Incorporating a plethora of disciplines through its team members, however, is how a CPS distinguishes its own working routine. Anna Roberts, general manager at production studio Taylor James (, explains: “Our artists have deep roots within the full gamut of our technical disciplines, allowing them to maintain flexibility on a job to ensure the best results. By offering all of this, as a creative production studio, we can deliver unified campaigns across broadcast, interactive and print media that offer production efficiency while enhancing the brand message. That’s a powerful thing.” Such diversity means that when approaching a vocation in such a studio, there isn’t a ‘standard’ route. Like many creative industries the notion of a clear career path is becoming something of a myth.

(Read more in issue 80 of Advanced Photoshop magazine…)

Mixed-media illustration

Advanced Photoshop 80 on sale nowAndy Potts, Darren Hopes and Paul Holland are just a few of the commercial artists currently producing a very distinct mixed-media illustration style, with photo stock playing an integral role in creating these visions, used as both a guide and as a medium unto itself, alongside art-worked elements.

Such an immediate style has no right or wrong outcome, and is ultimately open to both approach and application. However, there are a few techniques that will give you a strong starting point to realise an authentic interpretation, and this is what Advanced Photoshop sets out to show you here.

This step-by-step reveals many solutions, taken from both inside and outside our favourite image-editing app. Traditional textures and scanned sketch images meet PS blending modes for maximum diversity. We also reveal how to apply intuitive blending and layer style options for rich tones to make your image pop, while layer masks help tie visuals together. But the real bonus of this style is that you don’t need to be a pro – you can really fly into this with gusto and adapt the methods to meet your own needs.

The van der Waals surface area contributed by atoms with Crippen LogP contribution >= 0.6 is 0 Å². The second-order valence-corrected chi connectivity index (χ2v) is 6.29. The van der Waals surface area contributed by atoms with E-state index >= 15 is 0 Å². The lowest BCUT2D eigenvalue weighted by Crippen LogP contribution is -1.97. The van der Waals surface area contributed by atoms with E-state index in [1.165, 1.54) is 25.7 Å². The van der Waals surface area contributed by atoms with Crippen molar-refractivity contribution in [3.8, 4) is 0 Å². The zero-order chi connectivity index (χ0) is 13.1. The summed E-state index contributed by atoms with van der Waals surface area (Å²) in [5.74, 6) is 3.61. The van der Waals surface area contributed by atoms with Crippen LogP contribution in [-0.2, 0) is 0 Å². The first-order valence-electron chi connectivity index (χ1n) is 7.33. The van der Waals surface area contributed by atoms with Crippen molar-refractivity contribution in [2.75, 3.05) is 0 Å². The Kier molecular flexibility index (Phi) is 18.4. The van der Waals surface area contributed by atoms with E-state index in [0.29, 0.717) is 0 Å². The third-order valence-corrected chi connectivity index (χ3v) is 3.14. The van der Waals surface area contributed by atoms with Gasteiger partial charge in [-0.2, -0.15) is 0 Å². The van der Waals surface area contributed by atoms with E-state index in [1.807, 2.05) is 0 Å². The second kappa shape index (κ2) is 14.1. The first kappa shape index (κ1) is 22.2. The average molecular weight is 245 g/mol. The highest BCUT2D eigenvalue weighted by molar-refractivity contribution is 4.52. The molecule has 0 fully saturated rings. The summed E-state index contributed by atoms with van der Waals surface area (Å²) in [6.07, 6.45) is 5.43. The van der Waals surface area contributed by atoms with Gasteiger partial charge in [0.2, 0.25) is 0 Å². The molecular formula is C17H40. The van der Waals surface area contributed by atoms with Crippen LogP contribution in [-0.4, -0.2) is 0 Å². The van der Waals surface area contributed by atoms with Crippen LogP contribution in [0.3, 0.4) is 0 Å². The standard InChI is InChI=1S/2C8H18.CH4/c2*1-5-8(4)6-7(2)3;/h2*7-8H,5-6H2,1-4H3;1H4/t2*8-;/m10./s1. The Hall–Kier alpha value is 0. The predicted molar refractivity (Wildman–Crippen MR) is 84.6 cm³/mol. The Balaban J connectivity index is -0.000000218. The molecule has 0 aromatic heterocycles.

(Read more in issue 80 of Advanced Photoshop magazine…)

Advanced selections

Advanced Photoshop 80 on sale nowThe inspiration and motivation for Snow Jungle came about after finishing another piece called Urban Jungle for Advanced Photoshop’s iStockphoto Create a Cover contest (which was showcased back in issue 65). Over the next five pages, we are going to show you how to re-create the style for yourself.

In this tutorial we will assume you already have basic Photoshop knowledge and we will be bypassing some of the standard functions, such as how to create layer masks and use Curves and Hue/Saturation. What we will be focusing on is how to create a dynamic scene that integrates colour type, multiple stock photos and some hand-painted elements. You will not need any colour knowledge, as the colour type will be provided for you.

We will also be covering some basic masking techniques, how to use Calculations to isolate objects, how to incorporate hand-painted textures into your scene and, finally, how to add finishing touches to your piece to help tie the whole composition together.

(Read more in issue 80 of Advanced Photoshop magazine…)